Sunday, July 31, 2011

Harvest Is Coming In

Tomatoes in my village garden. The vines at the family garden have four times the tomatoes set.

I'm on my last jar of salsa, my last jar of pickle relish. I'm out of tomato sauce and sweet red pepper spread.

So, it's a good thing I've been able to pick my first couple tomatoes and filled a tub with 30-some cucumbers. I picked a patty pan squash yesterday, too. The cantaloupe and squash have put up lots of blossoms and there is evidence of busy bee successes in the tiny, but swelling melons forming behind the twisted blossoms.

Now preserving the harvest will begin to take priority over weeding.

Yesterday, my sister-in-law and I harvested basil. We had decided to attempt to freeze chopped basil blended with olive oil. I've chopped basil and simply measured out usable amounts and frozen into Ziplock bags in the past. While this method results in a usable product, the color is less than desirable, being a deep black green. The first thing I noticed about the oil and basil processed with a food processor was the nice color. We decided to half-fill the cubes sections in the ice cube tray, press, and then add some additional oil on the top. We covered the tray with tin foil and put it into the freezer.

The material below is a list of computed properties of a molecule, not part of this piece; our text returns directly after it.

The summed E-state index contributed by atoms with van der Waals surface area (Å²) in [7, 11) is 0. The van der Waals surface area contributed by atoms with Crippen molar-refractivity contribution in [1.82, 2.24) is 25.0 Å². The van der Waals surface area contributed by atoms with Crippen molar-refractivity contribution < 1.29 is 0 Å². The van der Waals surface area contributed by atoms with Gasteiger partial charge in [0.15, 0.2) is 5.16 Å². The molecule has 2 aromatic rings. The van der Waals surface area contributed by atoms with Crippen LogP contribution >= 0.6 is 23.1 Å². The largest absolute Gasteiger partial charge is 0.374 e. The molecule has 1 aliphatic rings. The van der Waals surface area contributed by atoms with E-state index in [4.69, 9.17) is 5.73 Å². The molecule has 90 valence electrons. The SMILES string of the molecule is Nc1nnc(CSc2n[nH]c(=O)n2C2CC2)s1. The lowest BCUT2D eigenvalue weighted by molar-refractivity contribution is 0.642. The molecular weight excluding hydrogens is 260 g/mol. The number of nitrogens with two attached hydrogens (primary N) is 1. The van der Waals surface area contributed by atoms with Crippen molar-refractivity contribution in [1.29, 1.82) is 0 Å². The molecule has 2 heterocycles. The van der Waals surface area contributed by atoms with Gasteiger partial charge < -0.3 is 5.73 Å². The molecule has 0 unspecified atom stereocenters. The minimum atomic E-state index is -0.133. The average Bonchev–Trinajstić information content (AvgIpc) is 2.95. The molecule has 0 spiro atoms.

We did not use salt or water, simply basil and olive oil.

I have attempted to dry it. Sometimes I am able to dry the basil and maintain its good color. Other times, a fail, the basil turns brown or black.

Some tips, if you intend to dry the leaves of basil: Choose undamaged, clean and dry basil. Sometime simply washing the basil with cool water will turn the basil brown. If you must wash the basil versus wiping off the dust or dirt, use warmer water and pat dry, do not crush between paper toweling. Dry while still attached to stems. I have had better luck drying basil as quickly as possible, for example in my standing pilot gas stove versus hanging over a bar in a dark place.

Once dry to crumbly stage, detach leaves from stems, and store in a labeled glass jar in a dark place. I like to add a couple grains of rice to each jar to absorb any atmospheric humidity.

Tomorrow: Harvesting dill.

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